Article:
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California boy charged with killing neo-Nazi dad claims child abuse

By Dana Feldman

RIVERSIDE, California (Reuters) - A California boy charged with murdering his neo-Nazi father when he was 10 said in a videotaped police interview played in court on Wednesday that he was physically abused at home and committed the shooting because he "wanted everything to stop."

The emotionally charged video of statements Joseph Hall made to a police detective hours after the shooting was shown on the second day of the boy's juvenile court trial stemming from the May 2011 killing of his father, 32-year-old Jeffrey Hall.

Prosecutors and defense lawyers agree that the boy, who is now 12, killed his father by shooting him in the head at near point-blank range as the elder Hall slept on the couch in the family's home.

Since the boy is charged as a juvenile, the purpose of the trial is not to determine his guilt or innocence but whether certain allegations about his motives are true and whether he can thus be held criminally responsible for the fatal shooting.

The outcome hinges on the boy's understanding of right and wrong at the time. If the prosecution prevails, the boy could be sentenced to a juvenile detention facility until the age of 23.

Defense lawyers have said the boy was conditioned by his father's violent, racist behavior and killed Jeffrey Hall to put a halt to the physical abuse inflicted on him by his father.

Prosecutors have said the boy, who lived in a house with four siblings, committed the slaying because his father was threatening at the time to divorce this stepmother, Krista McCary. Prosecutors said he was close to McCary and considered her his true mother.

Joseph's responses to questions put to him in the recorded interview by police detective Roberta Hopewell appeared to cast some doubt about the boy's grasp of the consequences of his actions.

Asked what he thought would happen after he shot his father, the boy replied, "I thought he'd be dead."

But later in the interview, he said he had hoped that after his father was shot, "they could fix him and we could be friends again." He also said he was inspired in part by an episode of a police television drama in which an abusive father was shot to death as he slept by his young son.

"And what happened to the kid?" the detective asked.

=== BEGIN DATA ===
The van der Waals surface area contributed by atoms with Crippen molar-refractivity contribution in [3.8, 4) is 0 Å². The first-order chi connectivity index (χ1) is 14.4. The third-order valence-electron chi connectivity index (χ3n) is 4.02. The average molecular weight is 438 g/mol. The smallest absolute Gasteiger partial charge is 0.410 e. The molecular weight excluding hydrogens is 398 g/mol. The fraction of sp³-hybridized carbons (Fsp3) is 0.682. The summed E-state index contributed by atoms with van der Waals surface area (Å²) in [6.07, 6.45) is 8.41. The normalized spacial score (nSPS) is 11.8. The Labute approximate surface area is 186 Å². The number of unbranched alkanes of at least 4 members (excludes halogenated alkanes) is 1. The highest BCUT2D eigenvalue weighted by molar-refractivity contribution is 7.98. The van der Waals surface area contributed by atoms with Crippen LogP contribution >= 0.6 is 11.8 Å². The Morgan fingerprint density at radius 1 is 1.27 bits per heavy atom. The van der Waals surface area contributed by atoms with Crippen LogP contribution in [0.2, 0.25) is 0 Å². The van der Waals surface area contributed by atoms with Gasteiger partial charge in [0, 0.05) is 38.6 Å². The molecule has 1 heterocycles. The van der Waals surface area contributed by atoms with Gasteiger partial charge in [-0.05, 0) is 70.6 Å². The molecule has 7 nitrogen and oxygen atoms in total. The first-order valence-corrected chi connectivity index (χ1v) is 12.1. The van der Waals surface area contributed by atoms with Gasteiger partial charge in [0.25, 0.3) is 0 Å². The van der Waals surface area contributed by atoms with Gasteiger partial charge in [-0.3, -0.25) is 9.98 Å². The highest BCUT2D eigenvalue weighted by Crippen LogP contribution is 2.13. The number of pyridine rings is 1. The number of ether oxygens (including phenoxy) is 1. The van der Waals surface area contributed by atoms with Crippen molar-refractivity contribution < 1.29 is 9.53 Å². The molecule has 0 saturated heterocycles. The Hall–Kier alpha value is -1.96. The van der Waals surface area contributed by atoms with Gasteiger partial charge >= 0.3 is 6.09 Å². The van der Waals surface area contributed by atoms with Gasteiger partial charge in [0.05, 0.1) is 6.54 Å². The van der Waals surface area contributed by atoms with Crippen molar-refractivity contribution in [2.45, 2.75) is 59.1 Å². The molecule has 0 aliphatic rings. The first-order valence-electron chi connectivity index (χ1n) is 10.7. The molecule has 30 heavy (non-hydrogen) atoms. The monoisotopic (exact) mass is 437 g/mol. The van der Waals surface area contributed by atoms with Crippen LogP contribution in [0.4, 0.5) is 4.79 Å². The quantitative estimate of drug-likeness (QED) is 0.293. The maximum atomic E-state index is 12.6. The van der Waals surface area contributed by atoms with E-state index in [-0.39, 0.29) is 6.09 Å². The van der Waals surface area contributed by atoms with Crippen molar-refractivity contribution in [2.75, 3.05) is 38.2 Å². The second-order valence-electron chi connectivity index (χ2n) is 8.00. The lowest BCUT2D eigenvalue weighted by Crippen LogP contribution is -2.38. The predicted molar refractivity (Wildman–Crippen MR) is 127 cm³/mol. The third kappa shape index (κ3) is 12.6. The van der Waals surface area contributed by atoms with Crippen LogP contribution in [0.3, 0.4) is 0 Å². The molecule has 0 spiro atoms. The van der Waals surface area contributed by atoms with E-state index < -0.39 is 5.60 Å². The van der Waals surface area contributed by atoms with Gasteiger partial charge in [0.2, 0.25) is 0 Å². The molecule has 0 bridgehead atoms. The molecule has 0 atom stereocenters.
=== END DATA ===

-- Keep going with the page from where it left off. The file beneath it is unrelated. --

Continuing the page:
"Nothing, he just told the truth," Joseph answered.

'I SHOT MY DAD'

Joseph also confided that he "didn't want (the shooting) to look like I did it on purpose" and admitted hiding the gun under his bed afterward. Asked by Hopewell to give an example of something that's "wrong," he answered, "I shot my dad."

The case in Riverside County, east of Los Angeles, has drawn attention for Jeffrey Hall's neo-Nazi associations and the rarity of a parent being slain by a child as young as Joseph.

Kathleen Heide, a criminologist who specializes in juvenile offenders, has said 8,000 murder victims over the past 32 years were slain by their offspring, but only 16 of those were committed by defendants age 10 or younger.

In his videotaped interview following the shooting, Joseph told police his father was physically abusive, especially toward him, saying, "My dad was roughest on me" and that "he kicked and beat me."

He also said he "didn't want my mom to leave," referring to his stepmother. Asked about what he was thinking before shooting his father, Joseph said he thought, "I should end things. ... I wanted everything to stop."

Also on Wednesday, the boy's 11-year-old sister, Shirley Hall, took the witness stand, testifying that Joseph had told her beforehand that he intended to shoot her father. Looking nervous, she broke down in tears near the end of her questioning.

(Writing by Alex Dobuzinskis; Editing by Steve Gorman, Cynthia Johnston and Peter Cooney)

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